The files listed in FIGS. 5A-5M, 6A-6F, 7A-7C, and 8A-8L are written to be read by TRUEGRID. Variations on such files are expected depending on the Mesh Generator 130 deployed in the system.

FIG. 9A illustrates a flow chart, which sets forth the basic components of an embodiment of the inventive system and process in accordance with the present invention. In particular, this figure illustrates how to develop better-designed TPEGs. The steps illustrated may of course be utilized for developing other medical devices, other than TPEGs.

To start, a TPEG designer first determines, in box 905A, the performance requirements desired, such as to secure an optimal structural integrity of the TPEG, to avoid potential health risks such as ruptures and endoleaks, or to have a smaller TPEG packaging. 3D volumetric data of the anatomy desired, for example, in this case a blood vessel, is then acquired at box 910A, using CT or MRI scanners. Alternatively, if 3D volumetric data are already available, such acquisition may be skipped and such 3D volumetric data be obtained from the archive.

It should be noted here that the “anatomy” desired, which defines the embodiment in which a medical device is to be tested, is not necessarily limited to a patient's body. For example, embodiments of the present invention could be used to obtain test results for medical device performance in a wide variety of in vitro tests, some of which may be necessary or desirable for Food and Drug Administration (FDA) approval of the medical device in question. Various forms of in vitro failure mode testing such on tensile pull testing and the like could be performed by an embodiment of the invention and allow the tester to easily vary test parameters, device design, and test frequency to quickly obtain the desired test results. In addition, volumetric anatomical data for animals could be used to simulate animal testing that is necessary or desirable for FDA approval of a medical device. This may be of particular importance for a medical device design, which seeks to establish equivalence with an existing approved product which has been previously tested in animal studies.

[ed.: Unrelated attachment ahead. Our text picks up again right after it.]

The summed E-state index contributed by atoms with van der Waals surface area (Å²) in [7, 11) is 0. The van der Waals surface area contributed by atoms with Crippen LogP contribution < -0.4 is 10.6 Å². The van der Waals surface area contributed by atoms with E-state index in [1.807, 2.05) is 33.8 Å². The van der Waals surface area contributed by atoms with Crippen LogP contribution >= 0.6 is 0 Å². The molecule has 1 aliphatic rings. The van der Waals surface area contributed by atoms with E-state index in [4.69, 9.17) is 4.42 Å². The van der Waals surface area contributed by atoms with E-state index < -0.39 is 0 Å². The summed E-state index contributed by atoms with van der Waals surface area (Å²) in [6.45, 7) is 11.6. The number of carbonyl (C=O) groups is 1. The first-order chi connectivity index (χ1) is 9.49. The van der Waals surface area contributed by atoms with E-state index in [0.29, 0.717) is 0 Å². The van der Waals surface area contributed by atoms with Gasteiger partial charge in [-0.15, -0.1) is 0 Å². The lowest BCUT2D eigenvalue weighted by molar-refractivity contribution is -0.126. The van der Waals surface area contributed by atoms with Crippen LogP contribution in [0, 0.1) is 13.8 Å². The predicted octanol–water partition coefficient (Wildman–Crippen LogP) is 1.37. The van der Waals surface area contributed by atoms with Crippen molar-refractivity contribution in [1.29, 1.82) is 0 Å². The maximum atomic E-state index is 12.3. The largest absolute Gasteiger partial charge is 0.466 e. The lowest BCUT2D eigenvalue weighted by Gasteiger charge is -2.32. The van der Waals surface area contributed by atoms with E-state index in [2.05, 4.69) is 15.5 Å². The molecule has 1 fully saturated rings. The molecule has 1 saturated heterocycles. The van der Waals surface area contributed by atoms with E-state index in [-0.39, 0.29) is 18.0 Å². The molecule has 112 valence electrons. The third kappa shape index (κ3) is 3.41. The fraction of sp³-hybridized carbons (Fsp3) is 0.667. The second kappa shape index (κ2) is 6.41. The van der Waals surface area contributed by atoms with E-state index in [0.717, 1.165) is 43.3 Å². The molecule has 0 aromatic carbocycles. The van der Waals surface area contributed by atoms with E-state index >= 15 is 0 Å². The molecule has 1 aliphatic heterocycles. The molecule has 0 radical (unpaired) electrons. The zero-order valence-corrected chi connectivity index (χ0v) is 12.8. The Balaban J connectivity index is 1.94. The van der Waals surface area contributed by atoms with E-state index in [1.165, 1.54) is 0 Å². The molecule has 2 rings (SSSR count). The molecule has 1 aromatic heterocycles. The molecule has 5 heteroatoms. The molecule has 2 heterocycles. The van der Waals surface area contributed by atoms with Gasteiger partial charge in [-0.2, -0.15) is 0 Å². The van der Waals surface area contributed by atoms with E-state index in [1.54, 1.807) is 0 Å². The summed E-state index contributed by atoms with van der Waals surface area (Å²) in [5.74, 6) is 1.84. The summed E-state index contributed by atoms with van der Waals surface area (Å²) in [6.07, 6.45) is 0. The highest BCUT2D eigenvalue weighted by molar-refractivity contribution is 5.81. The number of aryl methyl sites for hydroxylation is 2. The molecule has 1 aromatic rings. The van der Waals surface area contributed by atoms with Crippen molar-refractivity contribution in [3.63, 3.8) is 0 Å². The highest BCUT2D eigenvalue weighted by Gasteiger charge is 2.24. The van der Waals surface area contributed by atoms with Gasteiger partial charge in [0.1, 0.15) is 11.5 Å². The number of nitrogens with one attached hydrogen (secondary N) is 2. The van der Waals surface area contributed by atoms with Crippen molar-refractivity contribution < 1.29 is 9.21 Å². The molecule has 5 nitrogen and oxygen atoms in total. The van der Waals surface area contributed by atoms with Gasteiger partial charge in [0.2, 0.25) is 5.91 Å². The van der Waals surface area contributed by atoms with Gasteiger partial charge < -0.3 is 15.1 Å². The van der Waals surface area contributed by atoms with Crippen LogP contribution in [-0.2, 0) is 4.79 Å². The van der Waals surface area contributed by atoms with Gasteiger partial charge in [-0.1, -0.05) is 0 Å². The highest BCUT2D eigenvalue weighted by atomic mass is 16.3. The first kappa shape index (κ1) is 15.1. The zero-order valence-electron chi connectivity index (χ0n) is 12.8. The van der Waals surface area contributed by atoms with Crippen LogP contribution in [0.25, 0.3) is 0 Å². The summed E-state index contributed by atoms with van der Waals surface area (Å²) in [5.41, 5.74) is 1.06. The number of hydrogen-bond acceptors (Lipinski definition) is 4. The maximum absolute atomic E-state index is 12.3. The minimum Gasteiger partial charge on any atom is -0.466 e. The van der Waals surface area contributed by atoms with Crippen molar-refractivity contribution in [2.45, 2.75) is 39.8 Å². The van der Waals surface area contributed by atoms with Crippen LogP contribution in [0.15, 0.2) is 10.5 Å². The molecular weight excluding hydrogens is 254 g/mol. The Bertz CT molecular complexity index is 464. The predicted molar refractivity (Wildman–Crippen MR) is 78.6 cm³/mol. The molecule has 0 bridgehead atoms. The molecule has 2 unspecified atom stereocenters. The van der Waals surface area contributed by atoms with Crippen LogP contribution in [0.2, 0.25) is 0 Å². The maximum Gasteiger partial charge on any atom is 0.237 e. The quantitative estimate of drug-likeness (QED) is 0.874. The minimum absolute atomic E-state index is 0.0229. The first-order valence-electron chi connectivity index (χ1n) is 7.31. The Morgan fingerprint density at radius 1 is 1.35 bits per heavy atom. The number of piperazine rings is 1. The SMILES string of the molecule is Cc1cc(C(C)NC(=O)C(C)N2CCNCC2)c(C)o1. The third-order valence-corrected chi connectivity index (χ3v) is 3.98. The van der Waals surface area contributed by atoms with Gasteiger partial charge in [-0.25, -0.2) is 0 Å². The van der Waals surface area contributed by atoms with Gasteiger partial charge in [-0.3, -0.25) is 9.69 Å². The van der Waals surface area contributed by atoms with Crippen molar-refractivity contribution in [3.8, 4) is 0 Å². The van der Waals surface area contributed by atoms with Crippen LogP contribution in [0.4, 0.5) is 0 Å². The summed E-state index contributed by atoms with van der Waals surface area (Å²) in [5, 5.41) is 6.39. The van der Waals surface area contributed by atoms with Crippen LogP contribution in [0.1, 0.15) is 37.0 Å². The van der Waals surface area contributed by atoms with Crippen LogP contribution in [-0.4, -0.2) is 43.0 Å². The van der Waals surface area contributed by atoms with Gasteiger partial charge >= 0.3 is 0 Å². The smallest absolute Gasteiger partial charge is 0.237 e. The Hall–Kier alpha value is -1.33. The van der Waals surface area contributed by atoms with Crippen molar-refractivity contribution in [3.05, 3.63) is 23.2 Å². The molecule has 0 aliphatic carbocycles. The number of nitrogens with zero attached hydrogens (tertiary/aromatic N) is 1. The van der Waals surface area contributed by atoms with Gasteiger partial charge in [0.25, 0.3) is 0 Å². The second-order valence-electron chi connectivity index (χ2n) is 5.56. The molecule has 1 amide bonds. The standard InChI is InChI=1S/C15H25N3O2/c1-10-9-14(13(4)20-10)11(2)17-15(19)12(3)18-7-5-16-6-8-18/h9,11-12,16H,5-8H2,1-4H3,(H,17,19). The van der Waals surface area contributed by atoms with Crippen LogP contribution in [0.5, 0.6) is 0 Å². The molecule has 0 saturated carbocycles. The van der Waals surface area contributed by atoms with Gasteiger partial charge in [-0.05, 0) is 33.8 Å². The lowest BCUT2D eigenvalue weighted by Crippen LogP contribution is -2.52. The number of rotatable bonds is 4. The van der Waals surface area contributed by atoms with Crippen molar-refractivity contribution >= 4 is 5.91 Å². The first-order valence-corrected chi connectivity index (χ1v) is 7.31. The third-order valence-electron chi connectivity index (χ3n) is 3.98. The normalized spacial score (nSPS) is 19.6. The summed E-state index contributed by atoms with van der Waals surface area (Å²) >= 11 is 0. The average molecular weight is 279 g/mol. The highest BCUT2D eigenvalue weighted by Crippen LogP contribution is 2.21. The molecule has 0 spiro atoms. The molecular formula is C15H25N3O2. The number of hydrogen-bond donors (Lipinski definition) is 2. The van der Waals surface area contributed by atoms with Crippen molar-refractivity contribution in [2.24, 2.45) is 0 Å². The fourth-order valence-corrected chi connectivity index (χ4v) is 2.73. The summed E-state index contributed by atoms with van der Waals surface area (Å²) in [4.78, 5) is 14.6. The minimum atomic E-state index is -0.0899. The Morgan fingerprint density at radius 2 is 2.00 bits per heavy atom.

The geometry generator (120 in FIG. 1) then generates a blood vessel geometric model in box 920A. As discussed above, the blood vessel geometric model may be an actual idealized or in vitro model. If the geometry generator is an embodiment where surface points are first extracted, a CAD system may then be used to generate such geometric model.

Next, a candidate TPEG model or design, which is obtained typically from a model created using a CAD software, is selected or modeled by the TPEG designer (step 925A). The Mesh Generator (130 in FIG. 1) then generates a mesh model incorporating both the blood vessel and the TPEG (930A). A TPEG designer then determines the material properties of the candidate TPEG model and the blood vessel at step 935A. The material properties may also have been assigned by the TPEG designer during the previous step (i.e., the generation of the mesh model). Using a Stress/Strain/Deformation Analyzer (160 in FIG. 1), assuming that the load (150 in FIG. 1) and the Materials Model (170 in FIG. 1) are available to the Stress/Strain/ Deformation Analyzer for input, a TPEG designer then simulates the candidate TPEG design behavior in a stress/strain/deformation analysis (at step 940A) to determine if the candidate TPEG meets the performance requirements.

If the candidate TPEG does not meet the performance requirements, a “no.” outcome at decision box 955A, the TPEG designer chooses another TPEG design or model at step 980A, and repeats the steps as shown by the arrow to box 925A. If it, however, meets the target performance requirements, a “yes” outcome at decision box 955A, a prototype is then fabricated based on the candidate TPEG model and design at step 960A. The fabricated prototype is then subjected to testing, e.g., animal testing or clinical testing, at step 965A. If the fabricated prototype meets the target performance requirements, the candidate TPEG model thus is a final design and may be used to produce other TPEGs.